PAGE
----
Keeping your customers' personal information safe from unauthorised use, loss or disclosure (known as a data breach incident) is vitally important.

Not only can a data breach incident negatively impact your business' reputation, but there may be legal consequences, too. There are new laws around the reporting of data breach incidents to customers and to the government regulator (the Office of the Australian Information Commissioner) that have the potential to impact small businesses.

What is personal information?

The information you collect about your customers may include their names, addresses, phone numbers, bank details and credit card numbers. These are all types of personal information.

Business owners are responsible for protecting their customers’ personal information, and for securely destroying or de-identifying it when it’s no longer needed.

Why is this important?

If your business experiences a data breach incident and you’re an Australian Privacy Principles Entity (APP Entity), you may be legally required to report it to your customers and the government regulator under the Notifiable Data Breaches (NDB) scheme. APP Entities are defined in the Privacy Act 1988 (Cth) and include:

  • Australian Government agencies
  • businesses and not-for-profit organisations that have an annual turnover of more than $3m
  • private sector health service providers
  • credit reporting bodies
  • credit providers
  • entities that trade in personal information
  • and tax file number (TFN) recipients

A data breach incident can occur in a number of ways, including:

  • Leaving a customer's personal information on the bus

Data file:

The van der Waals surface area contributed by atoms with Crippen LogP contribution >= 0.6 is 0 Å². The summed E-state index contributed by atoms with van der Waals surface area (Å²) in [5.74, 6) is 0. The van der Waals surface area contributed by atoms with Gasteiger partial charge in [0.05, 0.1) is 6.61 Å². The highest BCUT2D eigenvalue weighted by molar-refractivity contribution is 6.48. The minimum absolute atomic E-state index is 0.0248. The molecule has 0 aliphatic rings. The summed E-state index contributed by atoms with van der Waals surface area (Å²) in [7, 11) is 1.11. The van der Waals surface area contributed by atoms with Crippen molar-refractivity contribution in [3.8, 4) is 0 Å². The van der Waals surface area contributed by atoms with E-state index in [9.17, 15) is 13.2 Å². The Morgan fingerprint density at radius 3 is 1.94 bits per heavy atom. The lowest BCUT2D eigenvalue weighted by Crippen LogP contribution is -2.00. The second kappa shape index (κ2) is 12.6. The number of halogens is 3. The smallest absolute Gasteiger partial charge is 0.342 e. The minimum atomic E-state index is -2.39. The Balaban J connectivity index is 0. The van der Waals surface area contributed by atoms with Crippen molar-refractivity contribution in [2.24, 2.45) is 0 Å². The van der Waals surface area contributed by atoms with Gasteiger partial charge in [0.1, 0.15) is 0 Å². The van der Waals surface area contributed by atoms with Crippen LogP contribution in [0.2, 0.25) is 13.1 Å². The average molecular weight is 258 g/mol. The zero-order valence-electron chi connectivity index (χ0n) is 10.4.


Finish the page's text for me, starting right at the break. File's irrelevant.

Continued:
• Leaving a customer's personal information in a car, which is then stolen
  • Throwing out a hard drive without securely destroying it
  • Not patching IT system vulnerabilities in a timely manner, leaving your system open to malicious hacking
  • Throwing out paper records which contain a customers' personal information without properly destroying the records

How can I keep my customers' personal information secure?

There are steps that you can take to decrease the risk of a data breach incident happening at your business.

These include:

  • Ensuring your business has a privacy policy and that it is kept up to date
  • Ensuring you familiarise yourself with the legal obligations of the Notifiable Data Breach scheme
  • Conducting a risk assessment to make sure that your employees only have access to your customers' personal information if it’s required for them to do their job, and ensuring that such access is regularly reviewed to ensure it’s still valid
  • Ensuring any personal information is securely stored and destroyed correctly when it is no longer needed
  • Using appropriate password controls, and updating passwords regularly
  • Making sure that your staff and business partners are aware of the business’ privacy obligations - privacy is everyone’s responsibility

You can find out more information on the Notifiable Data Breach scheme at the OAIC website

Things you should know

This article is intended to provide general information of an educational nature only. It does not have regard to the financial situation or needs of any reader and must not be relied upon as financial product advice. As this information has been prepared without considering your objectives, financial situation or needs. You should, before acting on this, consider the appropriateness to your circumstances.